Tesla posted earnings that beat expectations on Wednesday but the electric car maker sharply lowered its fourth-quarter guidance to 30 to 35 cents a share on fewer-than-expected Model S deliveries for the year.
Analysts had expected fourth-quarter earnings guidance of about 75 cents a share.
The firm also announced plans to postpone Model X deliveries.
Shares spiked more than 8 percent on the third-quarter results in after-hours trade.
The company posted third-quarter earnings per share of 2 cents a share, compared to 12 cents per share in the year-earlier period.
Non-GAAP revenue for the quarter came in at $932 million, against the comparable year-ago figure of $603 million.
Analysts had expected Tesla to report a loss of about 1 cent per share on $889 million in revenue, according to a consensus estimate from Thomson Reuters.
The electric car maker said in its third-quarter shareholder letter that it had the highest ever quarterly deliveries at 7,785 vehicles and the highest ever peak deliveries in a single day at 907 vehicles.
However, Tesla lowered the number of expected deliveries for 2014 by 2,000 to 33,000 vehicles, citing hardware changes to the all-wheel drive Model S. The company emphasized that it is not demand constrained.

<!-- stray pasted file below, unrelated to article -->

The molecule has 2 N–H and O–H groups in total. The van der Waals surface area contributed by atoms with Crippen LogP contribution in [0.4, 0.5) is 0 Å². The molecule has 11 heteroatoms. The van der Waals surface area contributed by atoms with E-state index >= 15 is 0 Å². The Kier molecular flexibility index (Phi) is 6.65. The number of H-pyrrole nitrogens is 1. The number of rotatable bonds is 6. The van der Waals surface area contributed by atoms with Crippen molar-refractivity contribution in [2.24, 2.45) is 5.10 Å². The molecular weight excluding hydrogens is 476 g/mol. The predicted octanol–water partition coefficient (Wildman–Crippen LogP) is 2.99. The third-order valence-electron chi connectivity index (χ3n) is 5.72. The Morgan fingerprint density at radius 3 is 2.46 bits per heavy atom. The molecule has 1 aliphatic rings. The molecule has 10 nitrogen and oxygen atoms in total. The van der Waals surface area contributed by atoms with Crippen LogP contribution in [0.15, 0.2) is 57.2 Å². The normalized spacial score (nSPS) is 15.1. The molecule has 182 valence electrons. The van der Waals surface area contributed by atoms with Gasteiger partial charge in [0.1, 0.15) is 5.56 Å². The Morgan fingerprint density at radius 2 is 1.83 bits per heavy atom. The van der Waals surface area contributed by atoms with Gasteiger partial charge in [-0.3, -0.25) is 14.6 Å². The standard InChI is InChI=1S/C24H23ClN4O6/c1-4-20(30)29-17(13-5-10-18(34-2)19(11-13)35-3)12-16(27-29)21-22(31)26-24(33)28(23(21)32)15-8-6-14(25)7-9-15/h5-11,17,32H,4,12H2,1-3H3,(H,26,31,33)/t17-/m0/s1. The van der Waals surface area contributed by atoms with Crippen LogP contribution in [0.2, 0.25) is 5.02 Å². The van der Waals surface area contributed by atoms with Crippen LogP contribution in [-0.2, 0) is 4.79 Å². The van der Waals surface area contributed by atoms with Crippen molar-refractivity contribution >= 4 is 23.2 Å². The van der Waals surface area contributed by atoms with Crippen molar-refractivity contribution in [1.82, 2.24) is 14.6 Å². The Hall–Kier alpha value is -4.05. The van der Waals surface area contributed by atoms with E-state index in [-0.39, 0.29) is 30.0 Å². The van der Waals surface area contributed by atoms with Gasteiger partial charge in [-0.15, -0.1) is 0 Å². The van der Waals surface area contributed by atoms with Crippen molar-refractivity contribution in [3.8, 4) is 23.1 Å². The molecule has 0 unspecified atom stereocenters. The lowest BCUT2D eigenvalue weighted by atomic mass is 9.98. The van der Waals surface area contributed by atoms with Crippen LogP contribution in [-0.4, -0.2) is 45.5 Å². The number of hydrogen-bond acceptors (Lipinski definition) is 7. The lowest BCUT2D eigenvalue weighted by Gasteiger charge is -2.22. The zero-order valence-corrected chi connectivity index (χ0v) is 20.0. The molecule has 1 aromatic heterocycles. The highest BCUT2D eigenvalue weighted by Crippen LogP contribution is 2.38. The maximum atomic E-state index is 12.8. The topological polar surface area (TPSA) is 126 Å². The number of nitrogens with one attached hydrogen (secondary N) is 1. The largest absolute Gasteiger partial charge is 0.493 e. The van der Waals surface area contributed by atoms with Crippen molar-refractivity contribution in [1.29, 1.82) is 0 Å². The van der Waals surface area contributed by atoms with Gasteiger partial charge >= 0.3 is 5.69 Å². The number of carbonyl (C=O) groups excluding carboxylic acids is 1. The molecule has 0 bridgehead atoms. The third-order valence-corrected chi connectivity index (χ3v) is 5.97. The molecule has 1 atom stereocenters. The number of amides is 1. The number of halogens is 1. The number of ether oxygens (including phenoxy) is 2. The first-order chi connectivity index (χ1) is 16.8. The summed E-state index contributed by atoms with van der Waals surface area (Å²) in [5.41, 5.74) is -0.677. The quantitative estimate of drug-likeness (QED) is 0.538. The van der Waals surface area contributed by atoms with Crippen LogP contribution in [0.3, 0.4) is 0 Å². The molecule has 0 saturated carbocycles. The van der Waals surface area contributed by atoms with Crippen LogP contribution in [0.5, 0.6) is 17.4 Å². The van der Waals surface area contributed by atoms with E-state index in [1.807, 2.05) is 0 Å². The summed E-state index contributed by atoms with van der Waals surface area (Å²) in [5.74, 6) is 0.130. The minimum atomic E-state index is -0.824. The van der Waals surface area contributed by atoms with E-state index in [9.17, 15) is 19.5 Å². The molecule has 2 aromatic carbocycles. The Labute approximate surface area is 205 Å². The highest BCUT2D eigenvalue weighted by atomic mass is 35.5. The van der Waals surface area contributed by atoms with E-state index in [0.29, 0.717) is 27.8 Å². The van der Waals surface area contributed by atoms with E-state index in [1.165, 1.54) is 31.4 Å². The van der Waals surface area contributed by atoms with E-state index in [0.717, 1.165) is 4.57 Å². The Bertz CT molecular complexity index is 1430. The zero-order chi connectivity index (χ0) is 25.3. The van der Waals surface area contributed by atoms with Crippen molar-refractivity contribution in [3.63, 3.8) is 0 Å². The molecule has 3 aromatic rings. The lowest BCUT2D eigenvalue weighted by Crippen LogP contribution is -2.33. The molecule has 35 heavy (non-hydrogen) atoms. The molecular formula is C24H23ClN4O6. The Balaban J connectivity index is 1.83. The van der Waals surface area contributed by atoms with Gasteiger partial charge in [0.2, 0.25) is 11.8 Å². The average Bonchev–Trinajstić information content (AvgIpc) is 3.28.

"I think [Tesla is] grossly overvalued," John Thompson, CEO of Vilas Capital Management, said on CNBC's "Closing Bell." "A company making 33,000 cars is worth half of Ford Motor Company today."
With a target price of less than $100 a share, Thompson is short the stock.
Tesla also projected production of more than 2,000 vehicles a week by the end of 2015 to meet increasing demand, while postponing deliveries of Model X from the first quarter of next year to the third quarter.
"There was an expectation that the Model X would be delayed by about a quarter," Carter Driscoll, senior analyst at MLV, told CNBC. "I think it's consistent with the company wanting to put the best product possible on the market."
Driscoll added that he is sticking to his $300 price target and buy rating.
Tesla shares dipped 5 percent early last week when rumors about slowing September sales made their way online. CEO Elon Musk took to Twitter to dispute the claims, saying that month set records for the electric automaker.
—CNBC's Everett Rosenfeld contributed to this report.